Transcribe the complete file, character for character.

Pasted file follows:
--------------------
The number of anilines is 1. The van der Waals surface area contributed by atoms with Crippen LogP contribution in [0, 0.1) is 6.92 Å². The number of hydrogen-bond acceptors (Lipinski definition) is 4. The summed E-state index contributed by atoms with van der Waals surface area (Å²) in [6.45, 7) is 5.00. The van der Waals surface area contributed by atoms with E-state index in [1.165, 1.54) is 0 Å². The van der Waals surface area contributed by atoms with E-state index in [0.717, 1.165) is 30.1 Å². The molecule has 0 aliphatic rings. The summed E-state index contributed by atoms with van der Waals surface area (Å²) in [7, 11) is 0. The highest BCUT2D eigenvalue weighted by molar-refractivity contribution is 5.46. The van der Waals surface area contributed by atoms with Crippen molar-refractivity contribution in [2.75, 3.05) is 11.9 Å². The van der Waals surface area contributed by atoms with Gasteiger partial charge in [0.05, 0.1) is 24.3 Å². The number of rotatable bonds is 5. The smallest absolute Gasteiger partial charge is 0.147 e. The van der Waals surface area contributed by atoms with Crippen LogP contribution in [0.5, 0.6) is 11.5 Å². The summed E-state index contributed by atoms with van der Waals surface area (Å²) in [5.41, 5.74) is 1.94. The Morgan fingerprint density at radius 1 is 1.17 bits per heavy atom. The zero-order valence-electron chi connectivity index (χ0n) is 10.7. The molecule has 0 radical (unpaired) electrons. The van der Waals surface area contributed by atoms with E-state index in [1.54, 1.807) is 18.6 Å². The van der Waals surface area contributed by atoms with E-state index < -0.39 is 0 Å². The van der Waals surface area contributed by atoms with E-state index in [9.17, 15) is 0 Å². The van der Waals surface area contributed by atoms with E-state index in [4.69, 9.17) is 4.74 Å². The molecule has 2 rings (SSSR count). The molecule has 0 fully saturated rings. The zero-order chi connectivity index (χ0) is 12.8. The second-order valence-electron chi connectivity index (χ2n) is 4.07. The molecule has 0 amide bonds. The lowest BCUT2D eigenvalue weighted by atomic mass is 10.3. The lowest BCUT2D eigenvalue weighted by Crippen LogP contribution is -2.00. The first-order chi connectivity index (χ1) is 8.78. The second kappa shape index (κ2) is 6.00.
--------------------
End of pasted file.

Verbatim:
The number of anilines is 1. The van der Waals surface area contributed by atoms with Crippen LogP contribution in [0, 0.1) is 6.92 Å². The number of hydrogen-bond acceptors (Lipinski definition) is 4. The summed E-state index contributed by atoms with van der Waals surface area (Å²) in [6.45, 7) is 5.00. The van der Waals surface area contributed by atoms with E-state index in [1.165, 1.54) is 0 Å². The van der Waals surface area contributed by atoms with E-state index in [0.717, 1.165) is 30.1 Å². The molecule has 0 aliphatic rings. The summed E-state index contributed by atoms with van der Waals surface area (Å²) in [7, 11) is 0. The highest BCUT2D eigenvalue weighted by molar-refractivity contribution is 5.46. The van der Waals surface area contributed by atoms with Crippen molar-refractivity contribution in [2.75, 3.05) is 11.9 Å². The van der Waals surface area contributed by atoms with Gasteiger partial charge in [0.05, 0.1) is 24.3 Å². The number of rotatable bonds is 5. The smallest absolute Gasteiger partial charge is 0.147 e. The van der Waals surface area contributed by atoms with Crippen LogP contribution in [0.5, 0.6) is 11.5 Å². The summed E-state index contributed by atoms with van der Waals surface area (Å²) in [5.41, 5.74) is 1.94. The Morgan fingerprint density at radius 1 is 1.17 bits per heavy atom. The zero-order valence-electron chi connectivity index (χ0n) is 10.7. The molecule has 0 radical (unpaired) electrons. The van der Waals surface area contributed by atoms with E-state index in [1.54, 1.807) is 18.6 Å². The van der Waals surface area contributed by atoms with E-state index < -0.39 is 0 Å². The van der Waals surface area contributed by atoms with E-state index in [9.17, 15) is 0 Å². The van der Waals surface area contributed by atoms with E-state index in [4.69, 9.17) is 4.74 Å². The molecule has 2 rings (SSSR count). The molecule has 0 fully saturated rings. The zero-order chi connectivity index (χ0) is 12.8. The second-order valence-electron chi connectivity index (χ2n) is 4.07. The molecule has 0 amide bonds. The lowest BCUT2D eigenvalue weighted by atomic mass is 10.3. The lowest BCUT2D eigenvalue weighted by Crippen LogP contribution is -2.00. The first-order chi connectivity index (χ1) is 8.78. The second kappa shape index (κ2) is 6.00.